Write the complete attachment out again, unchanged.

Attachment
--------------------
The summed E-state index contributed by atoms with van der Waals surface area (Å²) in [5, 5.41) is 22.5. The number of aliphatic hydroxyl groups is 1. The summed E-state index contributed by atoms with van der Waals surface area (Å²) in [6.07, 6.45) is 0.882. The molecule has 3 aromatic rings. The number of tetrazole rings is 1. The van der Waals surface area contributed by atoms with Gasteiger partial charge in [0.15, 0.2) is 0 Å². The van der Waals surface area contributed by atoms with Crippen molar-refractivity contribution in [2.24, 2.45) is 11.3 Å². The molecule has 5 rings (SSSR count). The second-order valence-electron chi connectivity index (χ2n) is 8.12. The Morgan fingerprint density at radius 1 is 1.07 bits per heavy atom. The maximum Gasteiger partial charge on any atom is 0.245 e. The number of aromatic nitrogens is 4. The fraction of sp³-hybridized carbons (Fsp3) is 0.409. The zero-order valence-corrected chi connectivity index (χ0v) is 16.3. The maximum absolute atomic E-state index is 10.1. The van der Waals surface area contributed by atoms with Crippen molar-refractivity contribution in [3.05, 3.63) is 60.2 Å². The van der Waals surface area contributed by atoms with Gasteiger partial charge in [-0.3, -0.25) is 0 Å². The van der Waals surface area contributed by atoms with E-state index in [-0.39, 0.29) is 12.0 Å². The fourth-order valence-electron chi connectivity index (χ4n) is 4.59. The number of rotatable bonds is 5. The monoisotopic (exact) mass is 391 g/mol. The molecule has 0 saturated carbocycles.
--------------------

The summed E-state index contributed by atoms with van der Waals surface area (Å²) in [5, 5.41) is 22.5. The number of aliphatic hydroxyl groups is 1. The summed E-state index contributed by atoms with van der Waals surface area (Å²) in [6.07, 6.45) is 0.882. The molecule has 3 aromatic rings. The number of tetrazole rings is 1. The van der Waals surface area contributed by atoms with Gasteiger partial charge in [0.15, 0.2) is 0 Å². The van der Waals surface area contributed by atoms with Crippen molar-refractivity contribution in [2.24, 2.45) is 11.3 Å². The molecule has 5 rings (SSSR count). The second-order valence-electron chi connectivity index (χ2n) is 8.12. The Morgan fingerprint density at radius 1 is 1.07 bits per heavy atom. The maximum Gasteiger partial charge on any atom is 0.245 e. The number of aromatic nitrogens is 4. The fraction of sp³-hybridized carbons (Fsp3) is 0.409. The zero-order valence-corrected chi connectivity index (χ0v) is 16.3. The maximum absolute atomic E-state index is 10.1. The van der Waals surface area contributed by atoms with Crippen molar-refractivity contribution in [3.05, 3.63) is 60.2 Å². The van der Waals surface area contributed by atoms with Gasteiger partial charge in [-0.3, -0.25) is 0 Å². The van der Waals surface area contributed by atoms with E-state index in [-0.39, 0.29) is 12.0 Å². The fourth-order valence-electron chi connectivity index (χ4n) is 4.59. The number of rotatable bonds is 5. The monoisotopic (exact) mass is 391 g/mol. The molecule has 0 saturated carbocycles.